Mohammed Ben Sulayem has hit out at critics of the FIA, saying that it is not always them that fingers should be pointed at.
As the governing body of F1, the buck often stops with the FIA especially when it comes to the rules and regulations in the sport, but the organisation’s president does not believe that is always the case.
At the Japanese Grand Prix, the FIA came under intense fire from within the paddock after a recovery vehicle was allowed to come on track under red flag conditions with Pierre Gasly coming close to hitting the crane.
It was a moment that brought back memories of when Gasly’s compatriot Jules Bianchi lost his life and although the AlphaTauri driver was found to be going over the speed limit, every driver agreed it was something that should not have happened.
After that controversy, the race ended on an odd note when Max Verstappen became World Champion without realising it with no one entirely sure how points had been handed out following the shortened race, another moment that did not paint the FIA in a positive light.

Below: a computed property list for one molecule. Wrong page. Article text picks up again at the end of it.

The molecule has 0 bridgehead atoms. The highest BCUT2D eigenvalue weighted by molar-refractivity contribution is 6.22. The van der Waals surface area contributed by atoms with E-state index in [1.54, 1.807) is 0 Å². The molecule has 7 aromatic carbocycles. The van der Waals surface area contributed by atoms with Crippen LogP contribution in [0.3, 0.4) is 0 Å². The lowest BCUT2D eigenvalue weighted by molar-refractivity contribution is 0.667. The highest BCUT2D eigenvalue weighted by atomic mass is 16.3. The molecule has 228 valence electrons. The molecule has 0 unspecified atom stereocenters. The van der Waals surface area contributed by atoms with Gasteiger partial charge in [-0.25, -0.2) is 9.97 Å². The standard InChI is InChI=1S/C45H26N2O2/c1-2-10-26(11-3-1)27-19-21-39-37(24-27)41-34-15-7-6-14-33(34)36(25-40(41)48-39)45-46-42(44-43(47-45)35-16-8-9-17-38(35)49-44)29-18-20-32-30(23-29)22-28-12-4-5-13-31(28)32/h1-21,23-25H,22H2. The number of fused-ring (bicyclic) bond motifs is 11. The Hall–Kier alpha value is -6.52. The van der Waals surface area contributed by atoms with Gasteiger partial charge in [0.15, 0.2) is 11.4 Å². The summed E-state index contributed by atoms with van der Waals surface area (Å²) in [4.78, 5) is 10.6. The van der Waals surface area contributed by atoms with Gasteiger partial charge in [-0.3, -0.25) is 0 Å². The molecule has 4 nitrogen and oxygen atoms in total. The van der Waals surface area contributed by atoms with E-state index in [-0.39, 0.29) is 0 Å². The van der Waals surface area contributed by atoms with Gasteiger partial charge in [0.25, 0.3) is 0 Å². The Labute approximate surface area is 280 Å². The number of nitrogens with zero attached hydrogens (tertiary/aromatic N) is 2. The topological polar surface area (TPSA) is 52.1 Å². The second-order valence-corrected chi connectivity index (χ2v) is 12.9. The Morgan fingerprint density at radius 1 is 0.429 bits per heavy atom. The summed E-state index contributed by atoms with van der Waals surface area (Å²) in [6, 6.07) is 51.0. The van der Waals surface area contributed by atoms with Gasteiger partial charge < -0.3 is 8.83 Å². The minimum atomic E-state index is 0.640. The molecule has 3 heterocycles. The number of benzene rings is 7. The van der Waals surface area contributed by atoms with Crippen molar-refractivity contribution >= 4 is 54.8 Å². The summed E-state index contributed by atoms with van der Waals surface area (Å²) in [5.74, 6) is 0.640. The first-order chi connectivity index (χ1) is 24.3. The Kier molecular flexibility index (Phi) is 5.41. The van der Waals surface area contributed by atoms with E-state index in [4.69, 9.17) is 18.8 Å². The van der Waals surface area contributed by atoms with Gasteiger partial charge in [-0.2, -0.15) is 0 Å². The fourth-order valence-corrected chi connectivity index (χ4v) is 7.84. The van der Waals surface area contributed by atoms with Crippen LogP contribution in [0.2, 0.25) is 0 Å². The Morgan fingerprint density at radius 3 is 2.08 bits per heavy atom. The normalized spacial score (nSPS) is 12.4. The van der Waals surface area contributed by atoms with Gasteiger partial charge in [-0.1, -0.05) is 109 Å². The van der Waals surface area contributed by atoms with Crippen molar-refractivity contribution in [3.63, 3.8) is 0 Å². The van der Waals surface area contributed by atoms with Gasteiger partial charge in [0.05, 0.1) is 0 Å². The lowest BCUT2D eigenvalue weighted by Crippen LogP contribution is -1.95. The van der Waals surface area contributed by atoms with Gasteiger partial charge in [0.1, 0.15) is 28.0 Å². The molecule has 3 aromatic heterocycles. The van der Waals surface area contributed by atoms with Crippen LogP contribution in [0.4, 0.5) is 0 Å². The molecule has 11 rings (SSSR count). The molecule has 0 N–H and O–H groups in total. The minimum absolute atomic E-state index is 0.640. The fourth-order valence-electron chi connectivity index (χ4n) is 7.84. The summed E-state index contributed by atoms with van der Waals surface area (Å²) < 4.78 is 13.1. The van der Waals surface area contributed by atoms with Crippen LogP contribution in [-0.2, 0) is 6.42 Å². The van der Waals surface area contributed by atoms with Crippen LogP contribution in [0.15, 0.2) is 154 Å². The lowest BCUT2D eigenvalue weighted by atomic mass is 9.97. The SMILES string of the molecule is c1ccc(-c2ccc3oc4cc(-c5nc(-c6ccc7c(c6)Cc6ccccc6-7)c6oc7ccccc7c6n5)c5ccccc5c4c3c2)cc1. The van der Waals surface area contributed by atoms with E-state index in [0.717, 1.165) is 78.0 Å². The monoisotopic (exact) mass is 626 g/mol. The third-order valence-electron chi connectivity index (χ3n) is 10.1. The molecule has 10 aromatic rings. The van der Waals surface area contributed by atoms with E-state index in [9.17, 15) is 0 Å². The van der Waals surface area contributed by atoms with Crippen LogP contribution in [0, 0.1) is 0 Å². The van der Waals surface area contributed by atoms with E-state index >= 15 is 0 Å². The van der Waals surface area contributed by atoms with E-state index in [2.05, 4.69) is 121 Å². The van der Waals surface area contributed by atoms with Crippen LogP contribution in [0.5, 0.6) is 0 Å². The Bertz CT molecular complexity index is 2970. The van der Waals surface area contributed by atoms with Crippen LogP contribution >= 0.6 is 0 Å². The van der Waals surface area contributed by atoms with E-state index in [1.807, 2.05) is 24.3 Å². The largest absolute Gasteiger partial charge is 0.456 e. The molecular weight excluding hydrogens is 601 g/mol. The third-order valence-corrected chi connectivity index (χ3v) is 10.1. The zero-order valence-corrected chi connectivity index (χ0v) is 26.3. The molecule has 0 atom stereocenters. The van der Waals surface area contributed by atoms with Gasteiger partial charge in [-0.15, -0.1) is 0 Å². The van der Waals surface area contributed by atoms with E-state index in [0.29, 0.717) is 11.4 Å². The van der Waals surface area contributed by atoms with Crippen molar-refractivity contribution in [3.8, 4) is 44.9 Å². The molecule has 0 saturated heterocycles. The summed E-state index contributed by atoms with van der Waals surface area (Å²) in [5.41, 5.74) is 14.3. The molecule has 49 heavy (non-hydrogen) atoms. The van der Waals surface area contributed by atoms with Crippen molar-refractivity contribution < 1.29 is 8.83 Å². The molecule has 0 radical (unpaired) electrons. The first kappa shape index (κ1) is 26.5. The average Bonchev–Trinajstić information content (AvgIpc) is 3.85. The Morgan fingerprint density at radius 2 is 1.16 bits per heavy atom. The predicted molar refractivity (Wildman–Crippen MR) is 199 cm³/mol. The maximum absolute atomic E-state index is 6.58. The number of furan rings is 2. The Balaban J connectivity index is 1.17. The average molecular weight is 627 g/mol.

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Ben Sulayem confirmed that rule would be changed but said there was no “fairness” in everyone’s rush to blame the FIA and that these rules had been agreed upon by the F1 teams themselves.
“Yes, it’s changing,” he told Motorsport.com of the rule. “[New FIA sporting director] Steve [Nielsen], now, who is the sporting director, is going to improve it.
“Going back to Japan. First of all, if you look, before the next race, we had a complete report [on the events that took place]. It was never done before. We had it on the website of the FIA.
“Then coming to the points: who chose that? The teams. Who approved them? The teams. We just had to implement them. And who takes the blame? Us. Honestly. Where is the fairness? Tell me. This frustrates [me].”
Ben Sulayem is becoming an increasingly visible presence in the world of Formula 1 shortly after he passed a year in the president role.
First the FIA banned political or religious statements from the drivers before Ben Sulayem took to Twitter to show his dismay that F1 had not embraced the newly announced Andretti-Cadillac co-venture to get a spot on the grid.
The 61-year-old Emirati went a step further by openly discussing a failed takeover bid of F1 from Saudi Arabia, despite the topic being an entirely commercial issue and therefore in the hands of Formula One Management and not the FIA.